Calumet has the Zone VI camera and an excellent repair department. They have been very helpful to me in the past. Why not see if they will sell you a threaded flange from one of their cameras?

Here is the web address and telephone number. A Hispanic gentleman whose name I can never remember is in charge.


Robert McClure
19-Jul-2005, 09:27
Thanks guys! I have located a machinest who says he will make me the part very reasonably. The specific part I had asked for is not a stock item through anyone, apparently.

Thanks again for great help and support!

Terence McDonagh
19-Jul-2005, 11:02
Somehting like these?

They have a few other ones as well.

Robert McClure
19-Jul-2005, 12:01
My God!! I thought I was the only photographer who sat at his computer obsessing about things which, in the long run, probably don't matter more than a hill of beans! Maybe we could all meet for group work. You know, "Well, my first experience of realizing that I was an introverted ... my mother punished me for not wanting to just play outside like normal kids ..." Ha, ha!

Seriously though, thanks guys. But I have discovered that to match the part out of my 1920 Folmer Schwing I'm going to have to have it made. Anyone else out there need one, too? We can make a few of them and maybe reduce cost.

BTW, a variety of inserts can be found at mcmaster-carr. Specifically look at page 3010 and pages 3065-3068 of their on-line catalogue.

Pax Vobiscum

Robert McClure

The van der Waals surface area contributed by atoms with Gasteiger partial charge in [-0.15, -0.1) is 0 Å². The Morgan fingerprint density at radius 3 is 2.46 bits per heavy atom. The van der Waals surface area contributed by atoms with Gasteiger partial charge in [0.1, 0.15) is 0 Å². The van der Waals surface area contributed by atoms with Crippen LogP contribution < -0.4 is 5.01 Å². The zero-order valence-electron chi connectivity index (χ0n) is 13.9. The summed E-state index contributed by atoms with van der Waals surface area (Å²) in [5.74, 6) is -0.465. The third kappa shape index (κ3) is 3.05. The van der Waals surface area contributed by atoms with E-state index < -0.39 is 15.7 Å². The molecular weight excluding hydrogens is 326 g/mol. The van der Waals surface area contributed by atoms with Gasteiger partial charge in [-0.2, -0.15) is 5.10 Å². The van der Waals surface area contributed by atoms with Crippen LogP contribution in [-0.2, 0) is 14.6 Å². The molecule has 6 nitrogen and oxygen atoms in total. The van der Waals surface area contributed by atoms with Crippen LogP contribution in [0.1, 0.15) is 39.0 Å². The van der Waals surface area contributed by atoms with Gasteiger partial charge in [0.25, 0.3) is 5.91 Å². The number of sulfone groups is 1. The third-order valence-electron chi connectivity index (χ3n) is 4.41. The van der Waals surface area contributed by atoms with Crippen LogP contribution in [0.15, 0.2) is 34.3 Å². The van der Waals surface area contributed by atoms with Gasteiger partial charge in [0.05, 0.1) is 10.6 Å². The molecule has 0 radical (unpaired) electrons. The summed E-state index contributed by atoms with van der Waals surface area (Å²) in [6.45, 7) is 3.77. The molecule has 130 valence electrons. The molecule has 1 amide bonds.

20-Jul-2005, 07:17
After thinking better of my above remarks I wanted to say I didn't mean to be offensive to anyone. Especially to folks kind enough to help me solve my problem. Again, I truly appreciate the wonderful help and great ideas.

Kindest Regards,

mark anderson
20-Jul-2005, 07:23
that's ok my mom did that to me all the time

David A. Goldfarb
20-Jul-2005, 08:38
That McMaster site is dangerous.

I went over there looking to replace two metric sized knobs with threaded studs (one from a tripod head and one from my studio stand), and as long as I was making an order and paying shipping, I thought I'd replace the knobs that I've never really liked on my 8x10" Gowland, and since there's a 10% discount if you buy 10 or more, and what the heck I can use knobs with 1/4"-20 studs for all kinds of things, and by the time I was done, I had placed an order for 22 knobs.

If they sell mountable spirit levels, I don't want to know.

Robert McClure
21-Jul-2005, 10:14
Mark Anderson,
Looks like many of we (LF) photographic folk may come from dysfunctional families-of-origin. Welcome aboard!

David Goldfarb,
You may suffer from the (not commonly known) symptoms of IPR (Increased Purchase Rationalization Syndrome). The essential features of the disorder are that the patient (purchaser)
begins a roller-coaster emotional experience that begins with the rational thinking of, "I only need what I first thought I needed." This thinking quickly deteriorates to the insidious "might as well," or "as long as I'm at it," or your own "what the heck?" rationalizations. In my own case, as the "purging" subtype, I would become nauseated when my credit card statement arrived in the mail.